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Canon EF 35mm f2 review: Old but still very competitive



Features and Specifications

Canon’s EF 35mm f2 is a prime lens with a fairly straight-forward design utilising 7 elements in 5 groups. The 35mm focal length when used on a full frame 35mm camera is considered by many to be the most versatile ‘standard’ focal length and is suitable for landscape, architecture, reportage and many other applications. Fitted to a camera with an APS-C sensor the relative focal length is 56mm (Canon body, coefficient 1.6).

This very reasonably priced lens is aimed at advanced amateurs and professional photographers. While not equipped with image stabilization or ultrasonic focussing motors the lens is still autofocus and its lack of extra refinements make it very light, coming in at 210g.

Canon 35mm f2
The position of the Canon EF 35mm f2: well to the left and among the highest up the chart if an enviable place.

The Canon EF 35mm f2 is a no frills lens. It has a P-MPix score of 15. This resolutionsharpness score is mid range for a lens of this focal length and the scores for most of the measurements bear this out. The overall DxOMark score of 22 does trail behind its competition but it is respectable for such a cheap lens.

Canon 35mm f2

Alongside the Samyang 35mm f1.4 AS USM and the Carl Zeiss 35mm f2 ZE which are the closest in price and specification respectively: there is not much to choose between them, but the Canon has higher resolutionsharpness than the Samyang and has lower distortion than the Zeiss and neither of the independent lenses has autofocus.

The Canon lens is not without faults: wide open both resolutionsharpness and vignetting are quite poor, resolutionsharpness down to around 40% in the corners and vignetting nearly 2 stops.

Canon 35mm f2
SharpnessSharpness at F2
Canon 35mm f2
Vignetting at f2


Both of these measures improve rapidly when the lens is stopped down, even by just one stop. It would also be fair to mention that most of the 35mm lenses tested by DxOMark for Canon have similar characteristics for vignetting and all of the others tested are much more expensive.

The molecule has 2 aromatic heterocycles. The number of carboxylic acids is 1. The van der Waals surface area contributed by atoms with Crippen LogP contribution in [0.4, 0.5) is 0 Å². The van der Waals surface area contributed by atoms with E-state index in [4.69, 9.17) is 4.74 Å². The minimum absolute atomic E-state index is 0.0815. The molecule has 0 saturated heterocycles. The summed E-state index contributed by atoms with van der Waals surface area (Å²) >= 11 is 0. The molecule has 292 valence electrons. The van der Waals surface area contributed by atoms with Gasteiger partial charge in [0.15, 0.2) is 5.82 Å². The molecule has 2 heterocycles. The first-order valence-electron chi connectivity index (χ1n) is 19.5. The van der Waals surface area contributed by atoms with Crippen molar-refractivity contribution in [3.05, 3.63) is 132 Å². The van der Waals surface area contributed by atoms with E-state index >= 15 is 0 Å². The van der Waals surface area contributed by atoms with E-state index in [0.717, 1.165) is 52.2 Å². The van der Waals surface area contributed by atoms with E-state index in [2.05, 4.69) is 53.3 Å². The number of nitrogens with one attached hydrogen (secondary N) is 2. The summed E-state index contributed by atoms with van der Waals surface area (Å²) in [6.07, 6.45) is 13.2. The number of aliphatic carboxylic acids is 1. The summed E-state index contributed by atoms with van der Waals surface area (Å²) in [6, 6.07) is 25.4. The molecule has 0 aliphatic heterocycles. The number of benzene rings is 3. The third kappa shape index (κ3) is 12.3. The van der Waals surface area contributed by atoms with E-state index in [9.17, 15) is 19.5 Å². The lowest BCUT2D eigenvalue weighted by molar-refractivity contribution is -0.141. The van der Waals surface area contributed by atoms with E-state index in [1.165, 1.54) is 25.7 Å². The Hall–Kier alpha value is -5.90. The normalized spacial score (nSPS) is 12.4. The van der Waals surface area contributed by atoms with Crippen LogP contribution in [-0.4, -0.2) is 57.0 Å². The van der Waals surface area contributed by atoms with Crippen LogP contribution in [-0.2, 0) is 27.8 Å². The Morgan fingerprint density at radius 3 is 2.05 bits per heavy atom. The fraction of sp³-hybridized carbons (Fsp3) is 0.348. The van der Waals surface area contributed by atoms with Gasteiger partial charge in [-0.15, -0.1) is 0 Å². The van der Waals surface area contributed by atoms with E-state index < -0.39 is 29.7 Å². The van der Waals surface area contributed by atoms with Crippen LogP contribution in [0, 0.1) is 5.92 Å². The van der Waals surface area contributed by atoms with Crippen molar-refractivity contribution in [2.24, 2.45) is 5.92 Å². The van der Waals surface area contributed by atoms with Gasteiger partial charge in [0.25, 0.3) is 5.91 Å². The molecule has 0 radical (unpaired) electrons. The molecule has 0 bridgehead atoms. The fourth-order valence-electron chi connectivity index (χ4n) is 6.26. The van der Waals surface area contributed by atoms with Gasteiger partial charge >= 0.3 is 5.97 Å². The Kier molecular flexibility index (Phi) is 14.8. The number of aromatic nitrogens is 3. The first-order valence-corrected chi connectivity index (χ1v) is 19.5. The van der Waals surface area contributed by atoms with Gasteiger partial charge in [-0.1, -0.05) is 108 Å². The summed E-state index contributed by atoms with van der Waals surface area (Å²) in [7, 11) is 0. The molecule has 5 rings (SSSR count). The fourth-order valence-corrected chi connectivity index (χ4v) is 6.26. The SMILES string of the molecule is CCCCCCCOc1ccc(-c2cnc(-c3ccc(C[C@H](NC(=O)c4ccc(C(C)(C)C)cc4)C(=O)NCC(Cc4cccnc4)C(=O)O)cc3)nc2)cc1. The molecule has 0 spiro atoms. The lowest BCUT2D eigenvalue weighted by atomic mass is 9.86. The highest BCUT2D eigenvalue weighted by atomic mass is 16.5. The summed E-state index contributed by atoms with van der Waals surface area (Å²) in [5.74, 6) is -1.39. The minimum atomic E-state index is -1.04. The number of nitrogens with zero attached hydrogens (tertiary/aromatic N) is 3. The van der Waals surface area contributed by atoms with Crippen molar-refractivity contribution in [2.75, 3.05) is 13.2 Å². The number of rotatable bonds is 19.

Transmission at 0.3EV, distortion at .3% and chromatic aberration at 9µm are all well controlled and the Canon does not stand out either way against its competition.

Canon EF 35mm f2 vs Carl Zeiss Distagon T 35mm f/2 ZE

Making a comparison between the Canon EF 35mm f2 and any other 35mm lens for Canon the first and most obvious thing that appears is the price. This lens is less than half the price of Zeiss’s Distagon f2. It does not perform as well at f2 as the Zeiss but it is a little better than the Canon f1.4 and if you look at wide open, rather than comparing f2 with f2 then the difference is significant. Once you stop down to f/4 the three 2 lenses look remarkably similar.

Canon 35mm f2

There are other measures where this budget lens has a definite advantage: weighing just 210g compared to the Carl Zeiss 35mm which tips the scale at 600g it is physically smaller too, less than half the size.

 Canon EF 35mm f2 vs Sigma 35mm f1.4 DG HSM A

Here are two lenses, one 22 years old and the other brand new, just launched. The Sigma is better in virtually all measures. It is twice the price of the Canon, but this is certainly justified given the excellent scores and the wider aperture. However when viewed side by side the Canon stands up well against this very good competition.


When you consider that many manufacturers market their lenses as ‘optimised for use on digital’ this 22 year old lens seems to be an anachronism, designed for film it seems to stand up very well under digital scrutiny. This is not a great lens, but it is a good lens, it is very cheap and performs well. If you need a 35mm lens for your canon camera there are really only two that are worth looking at, this Canon EF 35mm f2, the cheapest and the Sigma 35mm f1.4 DG HSM A which is the best. The available lenses span a vast range of price and a slightly smaller range of quality but these two are clear winners with a good balance between quality and value.

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